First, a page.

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Disability Etiquette, part 3 – Physical Access

A person in a wheelchair and another with a walking stick looking in dismay at a polling booth with steep steps, no handrail and two planks of wood leaning against it, while on official says "That's the trouble with you people - even when we give you what you ask for it's still not good enough"
Thanks to “Crippen” – www.crippencartoons.co.uk.

This is the third of a series on Disability Etiquette. Part one, the basics is here and part two, terminology is here.

One of the biggest barriers for disabled people being able to live as full a life as other people is issues around access. This might mean physical access, access to information, access to jobs/training/promotion, access to social events and so on. We’ll look at physical access issues in this blog and then look at attitudinal issues in the next part.

There are many areas of life that non-disabled people take for granted. They can go to the cinema, shops, restaurants, the polling station, on holiday, a night club, their place of work without ever wondering if they will even be able to enter the building at all, let alone move around safely once in there. And then there is the whole issue of transport – getting to the destination in the first place. As the built environment was largely designed by non-disabled people, historically buildings and modes of transport just weren’t geared up for people with mobility problems, sight problems, hearing problems, etc. New buildings should have accessibility built in at the design stage, but many older buildings have had to be adapted since – some better than others!

When we talk about physical access often the first things that come to mind are ramps, lifts and lowered reception desks. And those are important – without them people who use wheelchairs are denied access. But it’s worth remembering that only 8% of disabled people use wheelchairs, and that legally you need to be thinking about access issues for all disabled people. So, for example, think about the decoration. Would it be obvious to some who is visually impaired where the doors are? Contrasting paintwork can easily solve that. Or where the stairs are? A bright yellow stripe at the end of each one can make them easier to navigate. Are signs easy to find and read? Are they in appropriate places? I once saw a sign that said “Mind your head” in Braille above a low ceiling – I’m not sure how they thought a person who couldn’t read the sign would know that was there until it was too late!

Do you have hearing loops fitted, with a display saying so? And it might seem a silly question, but are they switched on and working? When were they last tested? I know of an office which thought it had a hearing loop, but no-one had switched it on in years, assuming someone else had.

When it comes to customers you will need to be thinking about a wide range of disabilities and how you can accommodate them. For example, information – does it come in a variety of formats? Is it written in plain language which is easy for most people to understand? Does it use appropriate illustrations? Do people know where to find things, including someone to ask for assistance? Is there accessible parking close by? I went to a local supermarket recently and all the spaces nearest the entrance were for parents and toddlers. The accessible spaces for blue badge holders were much further away from the door – so much so I had to turn round and come home again – it was too far for me to walk.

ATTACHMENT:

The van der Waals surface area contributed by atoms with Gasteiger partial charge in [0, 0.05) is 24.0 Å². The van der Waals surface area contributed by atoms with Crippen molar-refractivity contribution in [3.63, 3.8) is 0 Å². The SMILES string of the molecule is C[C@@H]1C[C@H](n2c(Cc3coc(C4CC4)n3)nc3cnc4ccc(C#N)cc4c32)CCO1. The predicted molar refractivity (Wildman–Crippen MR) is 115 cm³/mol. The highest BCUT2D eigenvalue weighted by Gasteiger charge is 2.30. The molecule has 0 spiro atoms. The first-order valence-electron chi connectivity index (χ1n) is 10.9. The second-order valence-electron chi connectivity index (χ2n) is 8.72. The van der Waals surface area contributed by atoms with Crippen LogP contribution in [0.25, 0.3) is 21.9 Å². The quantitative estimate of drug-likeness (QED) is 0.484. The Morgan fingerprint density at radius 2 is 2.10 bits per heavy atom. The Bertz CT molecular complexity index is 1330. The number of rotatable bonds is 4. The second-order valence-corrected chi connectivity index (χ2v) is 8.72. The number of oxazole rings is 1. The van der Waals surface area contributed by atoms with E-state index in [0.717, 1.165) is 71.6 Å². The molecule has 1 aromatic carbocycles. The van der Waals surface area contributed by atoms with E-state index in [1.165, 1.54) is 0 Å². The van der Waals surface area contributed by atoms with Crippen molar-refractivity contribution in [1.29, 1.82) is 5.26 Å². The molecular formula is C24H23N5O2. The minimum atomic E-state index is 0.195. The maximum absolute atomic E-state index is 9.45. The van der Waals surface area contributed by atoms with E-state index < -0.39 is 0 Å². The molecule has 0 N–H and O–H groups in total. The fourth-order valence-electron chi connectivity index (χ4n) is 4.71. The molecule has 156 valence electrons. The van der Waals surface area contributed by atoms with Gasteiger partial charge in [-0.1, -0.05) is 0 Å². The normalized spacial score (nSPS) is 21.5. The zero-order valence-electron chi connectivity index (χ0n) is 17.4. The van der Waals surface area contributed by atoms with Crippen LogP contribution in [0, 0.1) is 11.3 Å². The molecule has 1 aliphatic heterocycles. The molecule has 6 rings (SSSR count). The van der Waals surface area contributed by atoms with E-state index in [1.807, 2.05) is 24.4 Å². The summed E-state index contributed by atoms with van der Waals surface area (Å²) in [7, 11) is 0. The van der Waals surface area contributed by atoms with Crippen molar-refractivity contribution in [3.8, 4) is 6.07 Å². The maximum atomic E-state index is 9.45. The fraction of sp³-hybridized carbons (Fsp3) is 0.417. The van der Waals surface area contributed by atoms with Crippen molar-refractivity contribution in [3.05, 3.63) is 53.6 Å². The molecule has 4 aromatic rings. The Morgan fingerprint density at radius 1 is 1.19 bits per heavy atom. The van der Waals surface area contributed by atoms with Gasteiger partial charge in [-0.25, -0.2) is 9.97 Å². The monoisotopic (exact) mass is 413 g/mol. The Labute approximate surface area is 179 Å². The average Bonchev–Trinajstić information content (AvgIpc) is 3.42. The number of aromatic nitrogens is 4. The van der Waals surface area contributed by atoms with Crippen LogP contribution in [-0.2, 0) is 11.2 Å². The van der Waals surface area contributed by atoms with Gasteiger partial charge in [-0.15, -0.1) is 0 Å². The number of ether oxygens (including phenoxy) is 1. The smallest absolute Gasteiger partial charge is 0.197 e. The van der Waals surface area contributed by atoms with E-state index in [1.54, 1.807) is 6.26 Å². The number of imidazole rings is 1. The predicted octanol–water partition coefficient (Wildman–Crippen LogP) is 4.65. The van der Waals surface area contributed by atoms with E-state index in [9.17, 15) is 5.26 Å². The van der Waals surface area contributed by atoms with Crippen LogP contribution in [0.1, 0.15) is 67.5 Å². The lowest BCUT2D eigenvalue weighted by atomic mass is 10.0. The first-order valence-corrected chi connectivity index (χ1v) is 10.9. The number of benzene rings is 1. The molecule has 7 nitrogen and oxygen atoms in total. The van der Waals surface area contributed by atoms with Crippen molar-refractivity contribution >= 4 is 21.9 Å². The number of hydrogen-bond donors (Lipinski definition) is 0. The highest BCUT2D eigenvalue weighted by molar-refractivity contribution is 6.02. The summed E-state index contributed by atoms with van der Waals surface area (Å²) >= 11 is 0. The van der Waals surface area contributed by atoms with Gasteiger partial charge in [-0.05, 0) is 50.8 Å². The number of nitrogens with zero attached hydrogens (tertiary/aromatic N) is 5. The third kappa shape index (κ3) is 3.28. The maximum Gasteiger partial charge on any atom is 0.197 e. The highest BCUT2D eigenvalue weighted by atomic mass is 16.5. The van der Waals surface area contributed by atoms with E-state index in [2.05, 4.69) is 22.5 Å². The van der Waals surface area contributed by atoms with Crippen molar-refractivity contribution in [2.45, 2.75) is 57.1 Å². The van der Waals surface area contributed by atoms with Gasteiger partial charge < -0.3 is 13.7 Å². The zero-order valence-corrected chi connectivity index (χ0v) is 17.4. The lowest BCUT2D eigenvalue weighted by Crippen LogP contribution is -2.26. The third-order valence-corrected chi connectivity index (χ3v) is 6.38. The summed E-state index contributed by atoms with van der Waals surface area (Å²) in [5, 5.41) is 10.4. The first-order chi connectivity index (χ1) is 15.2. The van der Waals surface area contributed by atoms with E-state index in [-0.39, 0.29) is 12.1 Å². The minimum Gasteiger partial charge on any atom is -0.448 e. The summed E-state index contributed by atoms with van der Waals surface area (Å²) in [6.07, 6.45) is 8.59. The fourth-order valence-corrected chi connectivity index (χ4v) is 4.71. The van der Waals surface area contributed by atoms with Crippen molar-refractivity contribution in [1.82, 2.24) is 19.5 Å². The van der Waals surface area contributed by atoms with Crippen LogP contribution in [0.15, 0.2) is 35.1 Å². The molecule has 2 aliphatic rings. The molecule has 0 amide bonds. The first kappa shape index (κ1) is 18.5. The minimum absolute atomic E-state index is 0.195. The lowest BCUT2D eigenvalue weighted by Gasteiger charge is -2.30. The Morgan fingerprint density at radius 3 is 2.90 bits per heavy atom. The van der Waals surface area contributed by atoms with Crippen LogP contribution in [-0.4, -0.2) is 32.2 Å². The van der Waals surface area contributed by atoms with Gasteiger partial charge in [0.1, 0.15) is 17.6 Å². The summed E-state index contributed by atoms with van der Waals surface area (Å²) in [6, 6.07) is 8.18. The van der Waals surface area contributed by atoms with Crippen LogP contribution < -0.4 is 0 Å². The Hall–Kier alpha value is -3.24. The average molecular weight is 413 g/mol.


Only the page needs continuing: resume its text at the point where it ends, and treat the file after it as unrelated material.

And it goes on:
For staff you will have the benefit of being able to consult with each disabled employee about what they require in order to function effectively, and often these adjustments, if required (most disabled people don’t need money spending on adjustments) will be paid for by Access to Work. A future blog will look at reasonable adjustments. Remember it’s not just about the employee’s immediate workspace – think about access to toilets, printers, meeting rooms and other places the employer will need to reach. If an employee has visually impairment it’s important not to keep moving furniture around or leaving things lying around – or at least making sure they know when you do. You might need to accommodate a guide or assistance dog, which will need acccess to water and outside space from time to time.

Of course, access issues are comprehensively covered  by the Equality Act 2010 (which builds on the former Disability Discrimination Act), but even without legislative compulsion it makes sense to ensure your physical work environment is accessible. Don’t forget that the 11 million disabled people in the UK spend between £50 and £80 billion between them, and they all have family and friends. All of whom are consumers and propsective customers. And that by having an inaccessible workplace you may be excluding the best person for the job as well as breaking the law.

I’ve only scraped the surface, but I hope this blog has stimulated some thought about your company and its accessibility. Just a quick mention for website accessibility – it is estimated that 75% of company websites don’t meet minimum standards regarding accessibility. And when you realise that over 80% of young people use the internet to access goods and services, that’s a big market to exclude.

I’d love to hear of any innovative solutions to access challenges that you have seen or implemented. Please add them to the comments section below.

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